Humbled Myriad Caves on BRCA Patents

January 28, 2015

By Aaron Krol 

January 28, 2015 | The long courtroom fights are at long last coming to an end as Myriad Genetics has announced it will settle its complex web of suits and countersuits and end claims to ownership of certain genetic testing targets and methods.

Myriad did the world an enormous service in developing the first tests for breast cancer-related BRCA mutations, among the most decisive and actionable genetic variants known to modern medicine. (The tests were later made famous when Angelina Jolie declared that she had tested positive for a high-risk mutation and elected to undergo a double mastectomy, helping to bring mass popular awareness to genetic testing.) Unfortunately, Myriad went on to probe the extreme limits of patent exclusivity in the virgin territory of genetic medicine, making controversial claims that its discovery of disease risks related to specific genetic variants could be used to exclude others from reporting the same variants to patients. The strategy led to a unanimous Supreme Court decision that naturally occurring DNA sequences were not eligible for patent, and Myriad has been dealt repeated setbacks in court ever since. (Bio-IT World has regularly covered the ongoing litigation, most recently here.)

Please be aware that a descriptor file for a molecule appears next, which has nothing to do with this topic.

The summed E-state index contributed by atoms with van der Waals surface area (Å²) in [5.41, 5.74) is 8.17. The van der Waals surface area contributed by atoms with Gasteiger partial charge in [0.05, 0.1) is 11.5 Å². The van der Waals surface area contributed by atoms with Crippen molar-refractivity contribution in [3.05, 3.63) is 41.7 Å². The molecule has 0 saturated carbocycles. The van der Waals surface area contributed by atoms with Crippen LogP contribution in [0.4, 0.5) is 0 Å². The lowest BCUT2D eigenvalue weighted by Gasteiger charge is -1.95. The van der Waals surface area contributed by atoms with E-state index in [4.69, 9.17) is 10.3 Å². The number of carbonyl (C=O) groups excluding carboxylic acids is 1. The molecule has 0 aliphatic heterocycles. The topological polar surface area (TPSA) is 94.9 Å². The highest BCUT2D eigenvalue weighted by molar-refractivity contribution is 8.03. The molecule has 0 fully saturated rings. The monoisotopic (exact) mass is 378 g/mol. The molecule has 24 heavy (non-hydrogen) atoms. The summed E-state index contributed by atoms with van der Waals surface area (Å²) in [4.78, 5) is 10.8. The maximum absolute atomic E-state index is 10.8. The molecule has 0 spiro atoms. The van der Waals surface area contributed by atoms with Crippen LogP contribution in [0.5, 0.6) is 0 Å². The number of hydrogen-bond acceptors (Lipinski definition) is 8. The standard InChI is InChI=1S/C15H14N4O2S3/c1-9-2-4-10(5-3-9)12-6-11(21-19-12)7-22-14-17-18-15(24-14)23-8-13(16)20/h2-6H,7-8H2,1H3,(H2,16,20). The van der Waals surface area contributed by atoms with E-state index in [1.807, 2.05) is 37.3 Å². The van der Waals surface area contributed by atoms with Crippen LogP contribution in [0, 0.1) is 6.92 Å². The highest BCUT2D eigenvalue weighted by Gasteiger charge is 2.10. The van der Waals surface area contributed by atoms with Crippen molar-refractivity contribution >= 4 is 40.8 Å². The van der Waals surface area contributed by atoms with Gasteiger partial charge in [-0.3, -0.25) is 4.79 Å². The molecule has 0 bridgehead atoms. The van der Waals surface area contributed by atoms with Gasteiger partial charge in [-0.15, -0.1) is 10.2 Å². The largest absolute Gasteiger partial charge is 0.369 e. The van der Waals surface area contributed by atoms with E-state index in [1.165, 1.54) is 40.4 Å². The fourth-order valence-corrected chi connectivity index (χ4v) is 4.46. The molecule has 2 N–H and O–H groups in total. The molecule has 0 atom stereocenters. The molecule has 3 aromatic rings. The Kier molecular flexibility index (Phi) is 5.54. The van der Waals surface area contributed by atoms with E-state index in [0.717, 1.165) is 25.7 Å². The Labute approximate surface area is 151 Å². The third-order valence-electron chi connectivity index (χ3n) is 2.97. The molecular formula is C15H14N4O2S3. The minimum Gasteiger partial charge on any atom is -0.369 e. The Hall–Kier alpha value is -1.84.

Now, Myriad is calling it quits, conceding that its competitors (some of which have taken a notably more open approach by sharing newly discovered variants in public databases) have the legal right to test BRCA mutations with their own technology and processes, including some testing methods that Myriad had previously believed were covered by its intellectual property. Suits have already been settled with LabCorp, Invitae, Ambry Genetics, and Pathway Genomics; while at least three additional companies are still suing Myriad, being sued by Myriad, or both, these cases are also likely to end in settlements in the near future.

Although Myriad will not have the monopoly power it once sought, the company still has some of the best-validated BRCA tests available, thanks to its head start sequencing DNA from thousands of patients to discover new disease-relevant variants. Myriad is currently expanding its range of offerings to cover many more genes and indications.